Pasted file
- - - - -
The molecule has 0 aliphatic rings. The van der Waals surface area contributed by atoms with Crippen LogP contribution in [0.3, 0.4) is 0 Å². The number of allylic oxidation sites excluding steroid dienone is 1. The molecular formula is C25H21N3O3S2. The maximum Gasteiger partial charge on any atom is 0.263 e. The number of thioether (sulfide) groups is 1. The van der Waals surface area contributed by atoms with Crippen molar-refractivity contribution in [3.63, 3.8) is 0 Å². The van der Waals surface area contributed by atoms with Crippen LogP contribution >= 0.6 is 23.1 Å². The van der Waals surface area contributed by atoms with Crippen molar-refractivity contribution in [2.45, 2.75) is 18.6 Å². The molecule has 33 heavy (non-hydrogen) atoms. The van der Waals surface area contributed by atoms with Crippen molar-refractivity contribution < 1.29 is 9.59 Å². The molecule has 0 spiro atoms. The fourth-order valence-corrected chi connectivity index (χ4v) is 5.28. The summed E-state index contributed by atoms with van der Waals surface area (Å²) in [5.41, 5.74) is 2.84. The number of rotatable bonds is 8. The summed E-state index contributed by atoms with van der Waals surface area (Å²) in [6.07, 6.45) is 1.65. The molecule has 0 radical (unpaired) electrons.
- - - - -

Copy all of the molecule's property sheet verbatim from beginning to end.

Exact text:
The molecule has 0 aliphatic rings. The van der Waals surface area contributed by atoms with Crippen LogP contribution in [0.3, 0.4) is 0 Å². The number of allylic oxidation sites excluding steroid dienone is 1. The molecular formula is C25H21N3O3S2. The maximum Gasteiger partial charge on any atom is 0.263 e. The number of thioether (sulfide) groups is 1. The van der Waals surface area contributed by atoms with Crippen molar-refractivity contribution in [3.63, 3.8) is 0 Å². The van der Waals surface area contributed by atoms with Crippen LogP contribution >= 0.6 is 23.1 Å². The van der Waals surface area contributed by atoms with Crippen molar-refractivity contribution in [2.45, 2.75) is 18.6 Å². The molecule has 33 heavy (non-hydrogen) atoms. The van der Waals surface area contributed by atoms with Crippen molar-refractivity contribution < 1.29 is 9.59 Å². The molecule has 0 spiro atoms. The fourth-order valence-corrected chi connectivity index (χ4v) is 5.28. The summed E-state index contributed by atoms with van der Waals surface area (Å²) in [5.41, 5.74) is 2.84. The number of rotatable bonds is 8. The summed E-state index contributed by atoms with van der Waals surface area (Å²) in [6.07, 6.45) is 1.65. The molecule has 0 radical (unpaired) electrons.